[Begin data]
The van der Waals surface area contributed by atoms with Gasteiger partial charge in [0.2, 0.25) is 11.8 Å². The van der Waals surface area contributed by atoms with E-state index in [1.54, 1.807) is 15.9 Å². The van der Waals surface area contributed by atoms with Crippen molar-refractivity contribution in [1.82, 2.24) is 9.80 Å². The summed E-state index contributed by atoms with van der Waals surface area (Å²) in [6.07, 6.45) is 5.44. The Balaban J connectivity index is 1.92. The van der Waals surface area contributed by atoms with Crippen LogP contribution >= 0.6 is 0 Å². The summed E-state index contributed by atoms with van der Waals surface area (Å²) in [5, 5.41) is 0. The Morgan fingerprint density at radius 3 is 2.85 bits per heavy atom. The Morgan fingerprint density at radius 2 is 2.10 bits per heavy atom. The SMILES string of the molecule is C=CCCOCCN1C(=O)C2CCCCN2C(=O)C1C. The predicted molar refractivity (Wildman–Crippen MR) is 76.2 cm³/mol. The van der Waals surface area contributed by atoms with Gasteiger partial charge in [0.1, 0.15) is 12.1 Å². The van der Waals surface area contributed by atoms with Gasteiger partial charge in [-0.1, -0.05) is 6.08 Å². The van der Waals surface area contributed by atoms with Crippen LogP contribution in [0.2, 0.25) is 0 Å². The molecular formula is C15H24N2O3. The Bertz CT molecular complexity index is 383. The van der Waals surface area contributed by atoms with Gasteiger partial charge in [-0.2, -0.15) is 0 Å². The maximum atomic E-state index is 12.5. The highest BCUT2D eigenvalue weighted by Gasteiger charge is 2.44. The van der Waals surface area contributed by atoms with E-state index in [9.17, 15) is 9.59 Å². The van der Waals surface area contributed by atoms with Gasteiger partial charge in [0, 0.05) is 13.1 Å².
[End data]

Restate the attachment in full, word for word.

The van der Waals surface area contributed by atoms with Gasteiger partial charge in [0.2, 0.25) is 11.8 Å². The van der Waals surface area contributed by atoms with E-state index in [1.54, 1.807) is 15.9 Å². The van der Waals surface area contributed by atoms with Crippen molar-refractivity contribution in [1.82, 2.24) is 9.80 Å². The summed E-state index contributed by atoms with van der Waals surface area (Å²) in [6.07, 6.45) is 5.44. The Balaban J connectivity index is 1.92. The van der Waals surface area contributed by atoms with Crippen LogP contribution >= 0.6 is 0 Å². The summed E-state index contributed by atoms with van der Waals surface area (Å²) in [5, 5.41) is 0. The Morgan fingerprint density at radius 3 is 2.85 bits per heavy atom. The Morgan fingerprint density at radius 2 is 2.10 bits per heavy atom. The SMILES string of the molecule is C=CCCOCCN1C(=O)C2CCCCN2C(=O)C1C. The predicted molar refractivity (Wildman–Crippen MR) is 76.2 cm³/mol. The van der Waals surface area contributed by atoms with Gasteiger partial charge in [0.1, 0.15) is 12.1 Å². The van der Waals surface area contributed by atoms with Gasteiger partial charge in [-0.1, -0.05) is 6.08 Å². The van der Waals surface area contributed by atoms with Crippen LogP contribution in [0.2, 0.25) is 0 Å². The molecular formula is C15H24N2O3. The Bertz CT molecular complexity index is 383. The van der Waals surface area contributed by atoms with Gasteiger partial charge in [-0.2, -0.15) is 0 Å². The maximum atomic E-state index is 12.5. The highest BCUT2D eigenvalue weighted by Gasteiger charge is 2.44. The van der Waals surface area contributed by atoms with E-state index in [9.17, 15) is 9.59 Å². The van der Waals surface area contributed by atoms with Gasteiger partial charge in [0, 0.05) is 13.1 Å².